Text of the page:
Scottish Ballet's Alice
Scottish Ballet go through the looking glass to Lewis Carroll's mysterious world
Although it arrives in the last year of Ashley Page’s tenure as Artistic Director of Scottish Ballet, Alice, taking in episodes from the famous Lewis Carrol stories, is his first full length original choreography for the company. His previous ballets have interpreted existing scores – Cinderella and Sleeping Beauty – revisited past glories, like Fearful Symmetries, or been part of a mixed bill. For Alice, however, Page has commissioned an original score and taken a subject not easily adapted to notions of classical ballet. As composer Robert Moran points out, the story lacks the romantic drive that features in so many traditional ballets, and has a psychedelic aura that is more Haight-Ashbury than Ballet Russe.
For soloist Tama Barry, working with Page on such challenging material is a delight. “Although Ashley has a strong vision of what he wants, he allows considerable artistic interpretation. He treats us as artists and not just dancers,” Tama elaborates. “The ballet is very real, based on deep ideas and the characters come from a deep place. I am constantly being pushed into difficult places!”
This balance, between a powerful, personal vision and a willingness to collaborate with all members of the company, marks out Page’s reign at Scottish Ballet, alongside the loyalty and enthusiasm of the dancers. Under his leadership, the company has become internationally recognised as proponents of a contemporary ballet style: never held captive by the tutu and pointe shoe stereotype, they have demonstrated that ballet can be both traditional and experimental.
Despite being the most popular form of dance, in terms of audience numbers, ballet has often been disrespected by contemporary dance communities: indeed, the earliest contemporary choreographers, such as Isadora Duncan, regarded themselves as reacting against the discipline of ballet. Yet recent visits to Scotland from Rambert, who call themselves Dance Theatre while clearly relying heavily on classical training, or even Sol Pico’s marvellous use of pointe in her recent New Territories’ turn, demonstrate that the lines between contemporary and ballet have blurred. And Page’s signature piece, Fearful Symmetries, questions the dividing line even as it critiques City greed. The plot of Alice – surreal and episodic – offers him further opportunities to introduce ballet audiences to contemporary movement.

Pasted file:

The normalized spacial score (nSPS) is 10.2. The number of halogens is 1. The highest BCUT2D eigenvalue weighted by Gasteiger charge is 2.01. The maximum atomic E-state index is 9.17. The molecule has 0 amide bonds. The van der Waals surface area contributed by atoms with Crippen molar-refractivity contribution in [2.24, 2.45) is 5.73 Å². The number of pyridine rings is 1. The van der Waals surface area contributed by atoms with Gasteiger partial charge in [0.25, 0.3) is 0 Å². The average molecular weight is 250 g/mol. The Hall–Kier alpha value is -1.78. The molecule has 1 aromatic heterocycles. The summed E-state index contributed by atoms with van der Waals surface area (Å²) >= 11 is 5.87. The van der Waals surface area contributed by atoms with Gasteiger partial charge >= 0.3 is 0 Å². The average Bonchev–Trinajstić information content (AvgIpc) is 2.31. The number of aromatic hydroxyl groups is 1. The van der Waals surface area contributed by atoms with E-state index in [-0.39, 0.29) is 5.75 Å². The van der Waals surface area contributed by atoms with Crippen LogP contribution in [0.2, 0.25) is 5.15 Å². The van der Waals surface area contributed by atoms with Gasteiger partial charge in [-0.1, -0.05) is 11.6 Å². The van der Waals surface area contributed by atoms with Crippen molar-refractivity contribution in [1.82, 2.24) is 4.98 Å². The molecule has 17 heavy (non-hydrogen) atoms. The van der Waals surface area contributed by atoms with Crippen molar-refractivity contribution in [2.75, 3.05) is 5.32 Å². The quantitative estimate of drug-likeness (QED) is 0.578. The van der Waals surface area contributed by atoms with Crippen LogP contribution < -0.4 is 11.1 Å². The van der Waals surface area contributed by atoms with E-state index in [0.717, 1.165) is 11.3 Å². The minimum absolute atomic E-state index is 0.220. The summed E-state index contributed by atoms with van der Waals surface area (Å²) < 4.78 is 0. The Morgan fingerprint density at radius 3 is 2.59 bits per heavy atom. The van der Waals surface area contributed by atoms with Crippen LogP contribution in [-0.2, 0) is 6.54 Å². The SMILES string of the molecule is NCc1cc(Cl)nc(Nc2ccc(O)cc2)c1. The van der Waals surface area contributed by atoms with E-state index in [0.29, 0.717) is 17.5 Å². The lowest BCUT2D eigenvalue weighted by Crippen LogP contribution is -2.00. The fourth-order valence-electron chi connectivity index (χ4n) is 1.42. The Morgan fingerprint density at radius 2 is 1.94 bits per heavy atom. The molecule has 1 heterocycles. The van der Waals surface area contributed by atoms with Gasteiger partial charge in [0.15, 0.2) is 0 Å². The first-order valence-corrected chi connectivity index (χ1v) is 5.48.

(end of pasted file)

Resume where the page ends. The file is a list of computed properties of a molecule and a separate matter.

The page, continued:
Barry is excited by his role: “The Mad Hatter is a lot of fun, and it is great to have the opportunity to have a character made on me, to see the ideas develop into characterisation.” Having moved from the Queensland Ballet, he is enthusiastic about both Scottish Ballet and his adopted homeland. “For a country with not a huge population, Scotland has always been creative,” he says. “We have an audience that is joyous and vocal.” This audience support is perhaps what has encouraged Page to develop Scottish Ballet’s distinctive identity.
Robert Moran, who has known Ashley Page since the 1980s, when Page first choreographed to his music, supports Barry's identification of the characters in Alice as the driving force. Talking about the composition process, which involved a transatlantic dialogue between composer and choreographer, he explains how, alongside his love for the BBC film of the book, the characters defined his music. “For example, the caterpillar is sitting on a mushroom, smoking a hookah. I asked Ashley: ‘How am I going to write that?’ And he said: ‘I don’t know. But why don’t you write me a tango?’ I had this feeling that the caterpillar was a tango teacher,” Moran laughs. “But that wasn’t enough: he’s a paranoid schizophrenic and, when he is trying to teach tango, he flips out and she’s like – what are we doing now? It’s that kind of thing I have to construct in my head for each scene. Whether Ashley used them is not the point, I had to have that to give me the motivation for the sound, how we move along.”
Head of Wardrobe Caro Harkness elaborates on how Page is intimately involved at every stage of the production, even attending fittings to ensure that the costume design works for the dancer’s role. “For the Jabberwocky, the costume had a cardboard box head. Since the dancer needs to roll on the floor, this box could cause problems.” Page, Caro acknowledges, is not content to have big ideas, but is willing to attend to the challenges they provoke. Harkness also emphasises how a new ballet engages the entire company in its creation: although Page has introduced many classics to the repertoire, including Ashton’s Scenes de Ballet and Balanchine’s Rubies, a new work allows her to be more involved in the development of the costume, once she has received the design. Finding the right material, the right costume makers, is more immersive than simply making slight corrections to existing costumes.
With no Scottish Ballet presence in the International Festival this year, and Page’s time in Glasgow coming to an end, Alice is an important moment in the company’s history. Perhaps by default, it will become the work on which Page’s evolution of Scottish Ballet will be judged, and offers an exciting chance to see what the man who guided them from obscurity to limelight is capable of, across a full evening. And more than this, it will make a claim for ballet as a contemporary medium, expressive of complex ideas and merging spectacle, technique and imagination.
12-16 Apr, Theatre Royal, 20-23 Apr EFT, various times and priceshttp://www.scottishballet.co.uk/whats-on/current-productions/alice/films/films.htm